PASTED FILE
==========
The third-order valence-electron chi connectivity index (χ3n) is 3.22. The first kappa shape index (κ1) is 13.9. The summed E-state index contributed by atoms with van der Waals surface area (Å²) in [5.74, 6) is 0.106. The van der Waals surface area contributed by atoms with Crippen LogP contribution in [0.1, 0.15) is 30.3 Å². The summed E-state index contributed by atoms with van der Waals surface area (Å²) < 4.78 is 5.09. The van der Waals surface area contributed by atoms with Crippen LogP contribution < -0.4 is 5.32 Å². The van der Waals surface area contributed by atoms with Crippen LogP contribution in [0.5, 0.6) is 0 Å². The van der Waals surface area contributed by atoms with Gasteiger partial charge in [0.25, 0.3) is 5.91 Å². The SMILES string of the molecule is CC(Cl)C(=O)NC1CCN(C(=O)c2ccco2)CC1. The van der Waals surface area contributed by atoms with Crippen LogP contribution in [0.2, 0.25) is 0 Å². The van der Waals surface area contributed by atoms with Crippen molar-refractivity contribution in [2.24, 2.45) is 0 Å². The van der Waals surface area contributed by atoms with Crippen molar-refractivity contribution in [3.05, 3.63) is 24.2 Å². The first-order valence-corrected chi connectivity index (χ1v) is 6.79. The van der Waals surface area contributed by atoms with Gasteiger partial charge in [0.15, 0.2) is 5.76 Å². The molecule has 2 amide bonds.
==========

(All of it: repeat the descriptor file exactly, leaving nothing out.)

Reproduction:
The third-order valence-electron chi connectivity index (χ3n) is 3.22. The first kappa shape index (κ1) is 13.9. The summed E-state index contributed by atoms with van der Waals surface area (Å²) in [5.74, 6) is 0.106. The van der Waals surface area contributed by atoms with Crippen LogP contribution in [0.1, 0.15) is 30.3 Å². The summed E-state index contributed by atoms with van der Waals surface area (Å²) < 4.78 is 5.09. The van der Waals surface area contributed by atoms with Crippen LogP contribution < -0.4 is 5.32 Å². The van der Waals surface area contributed by atoms with Crippen LogP contribution in [0.5, 0.6) is 0 Å². The van der Waals surface area contributed by atoms with Gasteiger partial charge in [0.25, 0.3) is 5.91 Å². The SMILES string of the molecule is CC(Cl)C(=O)NC1CCN(C(=O)c2ccco2)CC1. The van der Waals surface area contributed by atoms with Crippen LogP contribution in [0.2, 0.25) is 0 Å². The van der Waals surface area contributed by atoms with Crippen molar-refractivity contribution in [2.24, 2.45) is 0 Å². The van der Waals surface area contributed by atoms with Crippen molar-refractivity contribution in [3.05, 3.63) is 24.2 Å². The first-order valence-corrected chi connectivity index (χ1v) is 6.79. The van der Waals surface area contributed by atoms with Gasteiger partial charge in [0.15, 0.2) is 5.76 Å². The molecule has 2 amide bonds.